Featured in the Colorado Real Estate Journal's Office & Industrial Quarterly

The delta variant has proven to be a major curveball for office tenants who optimistically planned for a post-Labor Day return to the office. While some companies have stayed the course and welcomed employees back to their cubicles, others have prolonged their work-from-home policies indefinitely. For now, a hybrid plan is keeping the office market in limbo. Investors and lenders remain hesitant on the asset class as a whole, so much so that office is the new alternative asset product.

With capital flooding the market, lenders have flocked to COVID-19-era darlings, industrial and multifamily, driving competition up and yields way down. The year has been anything but slow on the financing side and, as a result, insurance companies have invested billions of dollars into what is largely only industrial and multifamily mortgage. Now that we’re in the third quarter, several life insurance companies are looking to pivot their existing strategy and diversify their production by investing in some higher-yielding debt. The quest for higher yields is leading them back to office. For example, a recent loan opportunity on a 50% loan-to-value stabilized multifamily asset that typically is catnip for lenders saw several groups pass due to overproduction in low-yielding multifamily loans year to date. Many lenders found themselves at 80% of their year-to-date production in low-yield multifamily loans, and have to shift focus for the remainder of the year, chasing higher-yielding loans. On the flip side, albeit not the majority, we’ve seen select insurance company players get more aggressive on 55%-60% suburban office loans. Our point here is: Lenders are willing to finance office deals – they’re just very selective. Here are some recent takeaways from deals that are getting done:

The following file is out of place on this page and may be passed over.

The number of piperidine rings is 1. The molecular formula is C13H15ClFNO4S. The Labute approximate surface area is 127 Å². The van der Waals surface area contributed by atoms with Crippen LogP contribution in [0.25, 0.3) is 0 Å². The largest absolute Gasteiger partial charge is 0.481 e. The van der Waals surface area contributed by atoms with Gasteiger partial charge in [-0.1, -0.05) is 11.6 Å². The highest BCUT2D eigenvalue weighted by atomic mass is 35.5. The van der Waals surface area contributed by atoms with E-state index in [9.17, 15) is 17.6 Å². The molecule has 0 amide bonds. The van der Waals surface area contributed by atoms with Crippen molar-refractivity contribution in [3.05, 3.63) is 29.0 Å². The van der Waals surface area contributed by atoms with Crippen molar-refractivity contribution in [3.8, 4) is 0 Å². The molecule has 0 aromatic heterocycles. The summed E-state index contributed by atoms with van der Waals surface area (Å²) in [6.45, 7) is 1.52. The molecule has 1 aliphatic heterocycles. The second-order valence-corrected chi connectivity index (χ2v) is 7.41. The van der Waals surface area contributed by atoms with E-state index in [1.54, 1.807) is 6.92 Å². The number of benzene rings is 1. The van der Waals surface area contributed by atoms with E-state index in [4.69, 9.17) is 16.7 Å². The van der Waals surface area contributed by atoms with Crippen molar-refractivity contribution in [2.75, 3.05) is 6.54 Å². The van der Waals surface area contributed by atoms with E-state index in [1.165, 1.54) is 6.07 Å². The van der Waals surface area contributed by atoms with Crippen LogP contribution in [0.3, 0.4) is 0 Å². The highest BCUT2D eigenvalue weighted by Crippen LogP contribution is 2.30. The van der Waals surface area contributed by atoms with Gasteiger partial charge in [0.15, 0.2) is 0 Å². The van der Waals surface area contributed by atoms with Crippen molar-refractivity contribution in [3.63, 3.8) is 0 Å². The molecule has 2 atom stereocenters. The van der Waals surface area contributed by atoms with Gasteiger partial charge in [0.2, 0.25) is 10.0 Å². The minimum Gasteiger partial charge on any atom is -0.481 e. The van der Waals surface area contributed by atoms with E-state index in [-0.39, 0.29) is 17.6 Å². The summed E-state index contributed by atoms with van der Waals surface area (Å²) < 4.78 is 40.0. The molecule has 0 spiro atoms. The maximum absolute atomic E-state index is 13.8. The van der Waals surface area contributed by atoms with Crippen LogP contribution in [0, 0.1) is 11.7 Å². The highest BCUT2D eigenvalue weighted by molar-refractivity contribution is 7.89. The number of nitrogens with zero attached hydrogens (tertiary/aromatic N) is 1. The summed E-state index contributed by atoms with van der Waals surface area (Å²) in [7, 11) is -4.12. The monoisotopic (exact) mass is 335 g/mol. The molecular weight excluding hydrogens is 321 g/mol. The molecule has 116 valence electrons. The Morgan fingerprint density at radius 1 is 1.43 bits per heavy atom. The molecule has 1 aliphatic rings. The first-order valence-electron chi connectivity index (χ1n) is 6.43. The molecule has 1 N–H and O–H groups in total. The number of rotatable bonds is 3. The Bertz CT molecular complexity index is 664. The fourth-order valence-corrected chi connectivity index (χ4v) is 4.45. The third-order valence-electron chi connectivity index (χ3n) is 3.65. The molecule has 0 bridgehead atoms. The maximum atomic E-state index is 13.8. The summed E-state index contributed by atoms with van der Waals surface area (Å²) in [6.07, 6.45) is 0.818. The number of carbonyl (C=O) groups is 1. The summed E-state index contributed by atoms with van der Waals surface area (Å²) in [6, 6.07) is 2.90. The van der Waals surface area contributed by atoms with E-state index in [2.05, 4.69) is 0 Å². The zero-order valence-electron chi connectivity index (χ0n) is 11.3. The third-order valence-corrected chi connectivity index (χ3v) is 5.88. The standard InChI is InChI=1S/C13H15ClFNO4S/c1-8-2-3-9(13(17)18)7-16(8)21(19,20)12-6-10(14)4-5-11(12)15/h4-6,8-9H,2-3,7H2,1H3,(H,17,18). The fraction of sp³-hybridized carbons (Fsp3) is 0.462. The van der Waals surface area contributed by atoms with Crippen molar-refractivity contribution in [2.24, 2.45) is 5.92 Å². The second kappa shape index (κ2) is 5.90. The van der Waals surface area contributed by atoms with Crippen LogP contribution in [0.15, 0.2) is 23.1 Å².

Operational history matters.
Lenders are laser focused on operations. They’re doing deep dives into historical asset management to ensure landlords are experienced with office products and have maintained their reserves prudently.

A diversified rent roll is more attractive than ever.
From a lender’s perspective, diversification of the rent roll and rollover mitigates a lot of risk. While this has always been the case, a varied tenancy is carrying more weight today than it has in the past.

Smaller tenants are in favor.
Smaller tenants are more inclined to return to the office setting, compared to corporations, which tend to have more elaborate, large-scale plans for returning to the office. Smaller tenants are more nimble and better able to accommodate the working parent who wants to be in the office away from the distractions at home.

Medical office tenants are uniquely alluring to lenders.
Medical office remains in favor with lenders. At the onset of the pandemic, medical office was uncertain due to the rise in telehealth. However, now more than 1.5 years into the pandemic, patients have returned to the doctor’s office, proving the asset class to be somewhat recession resistant. The inelastic nature of medical services and the sticky tenancy are highly attractive to lenders.

Until investment committee members can ditch their sweatpants and Zoom meetings themselves, it will remain difficult to envision a rush to the office market. However, financing for the right office product is available and still attractive. The pool of interested lenders has shrunk, but life companies are actively quoting office loans for good operators at sub-60% leverage with a good tenancy story. Likewise, debt funds flush with cash are finding good yield on value-add stories up to 80% loan to cost.